Mr. Jacob Perkins graduated with honor at Yale College. He was a man of mark, and through strength of talent, moral firmness, and urbanity of manner, wielded an influence seldom possessed by a man of his years. His age was bout thirty-eight. Mr. Perkins, in addition to his remarkable business capacity, was a man of very high mental culture, and had an exquisite literary taste which was constantly improving and enriching his mind. The deceased sought not political preferment, but was sent from Trumbull county to the convention for forming a State Constitution, and although in the political minority in that body, no man had more personal influence in that convention than he. Mr. Perkins was the President of the Cleveland & Mahoning Railroad Company. His exertions build that road, and his business talents carried it safely through a season of depression in railroad schemes that blighted many projected schemes and brought ruin upon many others. Like the C & M road - partially completed.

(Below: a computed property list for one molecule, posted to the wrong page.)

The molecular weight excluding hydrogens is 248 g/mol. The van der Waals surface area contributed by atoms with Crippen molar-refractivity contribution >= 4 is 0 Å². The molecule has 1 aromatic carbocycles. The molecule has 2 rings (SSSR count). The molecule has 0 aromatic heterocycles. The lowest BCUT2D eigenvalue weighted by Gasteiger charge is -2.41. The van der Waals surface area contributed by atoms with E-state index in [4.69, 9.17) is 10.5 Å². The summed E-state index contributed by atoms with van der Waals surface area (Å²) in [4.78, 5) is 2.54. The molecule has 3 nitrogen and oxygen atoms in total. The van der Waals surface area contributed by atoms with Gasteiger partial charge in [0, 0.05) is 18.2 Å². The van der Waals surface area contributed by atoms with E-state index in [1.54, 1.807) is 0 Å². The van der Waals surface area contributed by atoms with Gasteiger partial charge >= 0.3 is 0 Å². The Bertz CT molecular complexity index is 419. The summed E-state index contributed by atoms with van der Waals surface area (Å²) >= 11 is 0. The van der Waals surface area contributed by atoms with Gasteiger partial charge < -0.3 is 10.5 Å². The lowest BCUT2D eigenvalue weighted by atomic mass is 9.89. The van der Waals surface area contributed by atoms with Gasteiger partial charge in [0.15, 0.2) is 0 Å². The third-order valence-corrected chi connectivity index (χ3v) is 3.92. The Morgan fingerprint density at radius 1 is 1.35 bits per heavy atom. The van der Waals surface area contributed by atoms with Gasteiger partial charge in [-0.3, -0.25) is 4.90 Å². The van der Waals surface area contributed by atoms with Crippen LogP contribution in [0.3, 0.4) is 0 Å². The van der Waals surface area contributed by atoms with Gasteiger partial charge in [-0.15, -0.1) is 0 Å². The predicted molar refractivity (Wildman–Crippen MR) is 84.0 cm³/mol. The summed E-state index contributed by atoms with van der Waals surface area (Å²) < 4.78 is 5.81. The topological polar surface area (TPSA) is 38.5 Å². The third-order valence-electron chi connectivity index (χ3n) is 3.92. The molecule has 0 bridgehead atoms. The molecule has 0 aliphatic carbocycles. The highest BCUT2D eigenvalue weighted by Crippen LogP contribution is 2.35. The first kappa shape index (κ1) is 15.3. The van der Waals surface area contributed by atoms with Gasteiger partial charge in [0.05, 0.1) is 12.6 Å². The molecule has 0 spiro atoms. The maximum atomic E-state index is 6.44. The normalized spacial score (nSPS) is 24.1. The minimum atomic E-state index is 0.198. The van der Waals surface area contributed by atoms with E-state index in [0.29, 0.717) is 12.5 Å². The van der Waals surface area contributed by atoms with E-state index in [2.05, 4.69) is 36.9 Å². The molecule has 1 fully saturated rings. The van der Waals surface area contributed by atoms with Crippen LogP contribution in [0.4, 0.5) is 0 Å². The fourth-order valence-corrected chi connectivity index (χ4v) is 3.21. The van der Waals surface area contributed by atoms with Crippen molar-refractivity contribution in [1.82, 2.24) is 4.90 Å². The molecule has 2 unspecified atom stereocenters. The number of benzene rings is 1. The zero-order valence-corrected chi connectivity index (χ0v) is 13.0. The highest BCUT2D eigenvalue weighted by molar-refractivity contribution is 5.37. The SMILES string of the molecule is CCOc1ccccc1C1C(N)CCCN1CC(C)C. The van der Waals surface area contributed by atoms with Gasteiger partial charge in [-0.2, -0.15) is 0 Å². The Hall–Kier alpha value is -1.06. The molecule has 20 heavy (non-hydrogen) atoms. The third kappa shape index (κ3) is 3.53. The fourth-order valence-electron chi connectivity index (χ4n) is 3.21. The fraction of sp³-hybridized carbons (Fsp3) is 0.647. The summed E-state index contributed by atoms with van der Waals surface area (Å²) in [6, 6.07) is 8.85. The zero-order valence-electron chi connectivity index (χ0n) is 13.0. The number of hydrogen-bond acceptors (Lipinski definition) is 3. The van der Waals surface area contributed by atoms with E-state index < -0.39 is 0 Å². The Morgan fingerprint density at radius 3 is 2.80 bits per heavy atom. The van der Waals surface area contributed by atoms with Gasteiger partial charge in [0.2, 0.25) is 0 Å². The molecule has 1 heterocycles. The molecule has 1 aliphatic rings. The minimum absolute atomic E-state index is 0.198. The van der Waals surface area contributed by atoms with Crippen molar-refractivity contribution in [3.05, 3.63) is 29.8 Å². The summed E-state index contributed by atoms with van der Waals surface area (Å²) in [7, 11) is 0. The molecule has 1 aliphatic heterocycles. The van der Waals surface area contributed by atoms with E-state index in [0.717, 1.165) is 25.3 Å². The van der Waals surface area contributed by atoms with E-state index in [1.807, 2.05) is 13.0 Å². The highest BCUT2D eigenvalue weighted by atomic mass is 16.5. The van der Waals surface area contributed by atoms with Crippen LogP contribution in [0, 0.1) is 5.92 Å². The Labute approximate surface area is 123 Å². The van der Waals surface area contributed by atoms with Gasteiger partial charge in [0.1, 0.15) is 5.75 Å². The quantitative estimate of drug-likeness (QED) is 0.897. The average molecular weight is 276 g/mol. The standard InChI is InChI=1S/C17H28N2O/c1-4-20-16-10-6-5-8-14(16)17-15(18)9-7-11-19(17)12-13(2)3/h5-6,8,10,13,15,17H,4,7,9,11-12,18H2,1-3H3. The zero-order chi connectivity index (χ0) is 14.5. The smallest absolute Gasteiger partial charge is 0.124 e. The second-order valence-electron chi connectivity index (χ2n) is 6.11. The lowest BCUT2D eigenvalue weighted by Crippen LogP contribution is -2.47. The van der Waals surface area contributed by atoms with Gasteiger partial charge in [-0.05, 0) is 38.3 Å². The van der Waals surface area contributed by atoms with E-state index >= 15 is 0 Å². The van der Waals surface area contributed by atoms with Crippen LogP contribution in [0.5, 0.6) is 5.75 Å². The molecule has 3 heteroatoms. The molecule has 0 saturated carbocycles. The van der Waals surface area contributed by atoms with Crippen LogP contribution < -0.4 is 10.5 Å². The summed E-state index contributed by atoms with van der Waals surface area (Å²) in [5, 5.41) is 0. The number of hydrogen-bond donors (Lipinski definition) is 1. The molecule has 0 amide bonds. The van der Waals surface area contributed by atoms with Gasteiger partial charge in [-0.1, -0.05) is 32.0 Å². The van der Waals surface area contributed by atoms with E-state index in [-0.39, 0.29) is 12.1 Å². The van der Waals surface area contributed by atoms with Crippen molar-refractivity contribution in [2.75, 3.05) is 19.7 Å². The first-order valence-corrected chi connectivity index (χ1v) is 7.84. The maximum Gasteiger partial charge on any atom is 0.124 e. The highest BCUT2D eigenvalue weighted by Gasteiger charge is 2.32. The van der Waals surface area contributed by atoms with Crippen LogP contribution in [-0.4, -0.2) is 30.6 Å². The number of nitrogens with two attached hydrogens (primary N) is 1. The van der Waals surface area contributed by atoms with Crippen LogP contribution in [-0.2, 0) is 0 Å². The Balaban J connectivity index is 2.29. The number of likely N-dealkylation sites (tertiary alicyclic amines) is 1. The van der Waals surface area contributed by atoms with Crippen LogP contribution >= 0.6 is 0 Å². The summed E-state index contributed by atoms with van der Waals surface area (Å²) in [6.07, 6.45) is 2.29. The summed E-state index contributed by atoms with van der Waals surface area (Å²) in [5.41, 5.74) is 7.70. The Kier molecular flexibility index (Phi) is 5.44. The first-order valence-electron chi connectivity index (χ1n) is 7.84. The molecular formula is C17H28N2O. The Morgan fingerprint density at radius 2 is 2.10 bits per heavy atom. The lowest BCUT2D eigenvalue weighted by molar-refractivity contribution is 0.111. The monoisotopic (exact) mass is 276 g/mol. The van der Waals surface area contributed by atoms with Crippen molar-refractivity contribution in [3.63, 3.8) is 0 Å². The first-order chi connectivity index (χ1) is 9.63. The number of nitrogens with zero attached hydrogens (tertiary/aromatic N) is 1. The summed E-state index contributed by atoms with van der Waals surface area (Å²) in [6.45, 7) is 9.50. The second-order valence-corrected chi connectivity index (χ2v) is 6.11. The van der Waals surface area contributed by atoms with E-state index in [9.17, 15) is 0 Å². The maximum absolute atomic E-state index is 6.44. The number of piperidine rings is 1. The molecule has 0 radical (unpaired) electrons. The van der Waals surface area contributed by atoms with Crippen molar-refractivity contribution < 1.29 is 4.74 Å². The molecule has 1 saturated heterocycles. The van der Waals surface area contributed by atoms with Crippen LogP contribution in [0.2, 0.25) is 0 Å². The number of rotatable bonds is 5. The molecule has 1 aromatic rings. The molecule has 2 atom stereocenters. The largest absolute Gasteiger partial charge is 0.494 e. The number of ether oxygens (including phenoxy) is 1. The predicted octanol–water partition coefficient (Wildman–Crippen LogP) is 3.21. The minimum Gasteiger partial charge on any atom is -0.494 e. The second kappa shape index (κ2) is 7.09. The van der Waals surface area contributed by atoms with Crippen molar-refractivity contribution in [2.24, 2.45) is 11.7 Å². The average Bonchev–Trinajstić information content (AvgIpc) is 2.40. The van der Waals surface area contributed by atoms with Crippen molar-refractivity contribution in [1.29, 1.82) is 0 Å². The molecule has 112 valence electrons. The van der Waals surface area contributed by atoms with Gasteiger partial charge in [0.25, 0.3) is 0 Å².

We received notice of Mr. Perkins' death too late an hour to do his memory justice, but have ventured the above remarks, knowing well how far short they fall of justice to him, as a slight token of the estimation and esteem in which the late Jacob Perkins was held in Northern Ohio. Mr. Perkins was a native of Warren, Trumbull County, and has left a large estate.

Western Reserve Chronicle  - Warren, OH- November 16th, 1870